Kalispell had its third warmest winter on record with an average high of 30 degrees, but the Flathead River Basin snowpack is still well above average at 120 percent, as of the first week of March.
The temperature data goes from December through February, the National Weather Service in Missoula notes.
The warmest average high was the winter of 1952-’53, the Weather Service said.
Storms that brought rain to the valleys saw snow in the mountains, which boosted the snowpack. In fact, the lower valleys were often just warm enough to see rain — places like West Glacier, for example, still have a couple of feet of snow on the ground and even more in some places.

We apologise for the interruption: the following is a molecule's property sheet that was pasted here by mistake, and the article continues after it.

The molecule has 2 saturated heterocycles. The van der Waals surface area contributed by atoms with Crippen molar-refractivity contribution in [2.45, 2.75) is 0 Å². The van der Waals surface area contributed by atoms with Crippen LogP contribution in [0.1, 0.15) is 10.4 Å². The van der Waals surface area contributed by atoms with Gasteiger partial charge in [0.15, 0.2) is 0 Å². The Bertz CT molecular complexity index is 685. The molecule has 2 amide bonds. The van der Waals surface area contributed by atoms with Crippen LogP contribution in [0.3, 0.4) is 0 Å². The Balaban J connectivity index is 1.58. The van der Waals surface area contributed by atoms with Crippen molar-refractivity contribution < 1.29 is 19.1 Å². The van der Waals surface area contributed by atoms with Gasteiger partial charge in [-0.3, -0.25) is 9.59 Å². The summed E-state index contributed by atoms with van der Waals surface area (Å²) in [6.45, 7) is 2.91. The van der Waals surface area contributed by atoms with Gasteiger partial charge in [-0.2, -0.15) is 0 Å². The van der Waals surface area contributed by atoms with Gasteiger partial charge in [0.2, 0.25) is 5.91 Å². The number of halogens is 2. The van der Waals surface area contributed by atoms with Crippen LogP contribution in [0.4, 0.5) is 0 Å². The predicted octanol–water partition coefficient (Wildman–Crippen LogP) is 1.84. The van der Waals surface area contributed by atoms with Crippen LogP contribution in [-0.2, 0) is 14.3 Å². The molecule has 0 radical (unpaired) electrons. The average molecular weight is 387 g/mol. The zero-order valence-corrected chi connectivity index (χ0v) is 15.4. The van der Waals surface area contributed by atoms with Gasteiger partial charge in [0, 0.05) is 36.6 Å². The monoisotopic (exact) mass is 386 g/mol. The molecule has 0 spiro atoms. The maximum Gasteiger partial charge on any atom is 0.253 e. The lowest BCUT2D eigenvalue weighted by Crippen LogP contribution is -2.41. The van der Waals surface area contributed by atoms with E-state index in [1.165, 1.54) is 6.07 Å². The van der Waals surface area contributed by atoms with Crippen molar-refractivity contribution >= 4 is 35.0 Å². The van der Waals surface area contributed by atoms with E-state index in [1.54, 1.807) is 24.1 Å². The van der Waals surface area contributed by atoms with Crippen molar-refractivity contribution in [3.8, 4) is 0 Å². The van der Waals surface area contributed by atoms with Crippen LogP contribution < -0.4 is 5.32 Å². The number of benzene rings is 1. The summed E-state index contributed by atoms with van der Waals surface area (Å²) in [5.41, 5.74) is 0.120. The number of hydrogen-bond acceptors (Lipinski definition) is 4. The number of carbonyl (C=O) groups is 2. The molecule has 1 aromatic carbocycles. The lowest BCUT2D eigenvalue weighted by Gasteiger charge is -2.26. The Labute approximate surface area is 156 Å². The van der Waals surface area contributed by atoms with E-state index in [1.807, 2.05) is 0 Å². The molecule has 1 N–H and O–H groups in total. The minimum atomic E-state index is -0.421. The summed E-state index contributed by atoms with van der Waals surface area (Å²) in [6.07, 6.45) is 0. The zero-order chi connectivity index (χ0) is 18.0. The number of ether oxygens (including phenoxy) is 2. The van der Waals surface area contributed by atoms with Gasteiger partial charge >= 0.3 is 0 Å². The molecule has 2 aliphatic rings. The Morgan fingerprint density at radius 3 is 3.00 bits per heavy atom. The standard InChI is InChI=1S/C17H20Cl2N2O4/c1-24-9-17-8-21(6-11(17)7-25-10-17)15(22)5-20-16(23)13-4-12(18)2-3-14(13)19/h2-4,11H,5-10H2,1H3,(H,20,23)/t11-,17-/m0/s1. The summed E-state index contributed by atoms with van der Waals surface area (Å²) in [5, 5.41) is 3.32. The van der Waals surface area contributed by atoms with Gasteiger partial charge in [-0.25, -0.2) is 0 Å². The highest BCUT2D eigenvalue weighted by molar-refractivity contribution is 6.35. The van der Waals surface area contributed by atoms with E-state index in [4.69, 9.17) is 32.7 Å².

The highest temperature this winter was 56 degrees on Feb. 28. The coldest day was 9 below zero Jan. 14.
Some places have more snow than others. Flattop Mountain in Glacier National Park is 136 percent of average snow water equivalent, while Hand Creek in the Salish Range north and west of Whitefish is just 81 percent of average.
Snowpack doesn’t typically predict the upcoming fire season. By mid-summer, most snows have melted. Timely summer rains have a much greater impact on fire season than snowpack.
Last year, for example, the snowpack was 91 percent of average by mid-March, but the summer of 2019 saw no large local wildfires.
In 2018, by contrast, the snowpack was 137 percent of average, but the region saw several large wildfires, including the Howe Ridge Fire in Glacier National park that burned more than 14,000 acres and several cabins along Lake McDonald.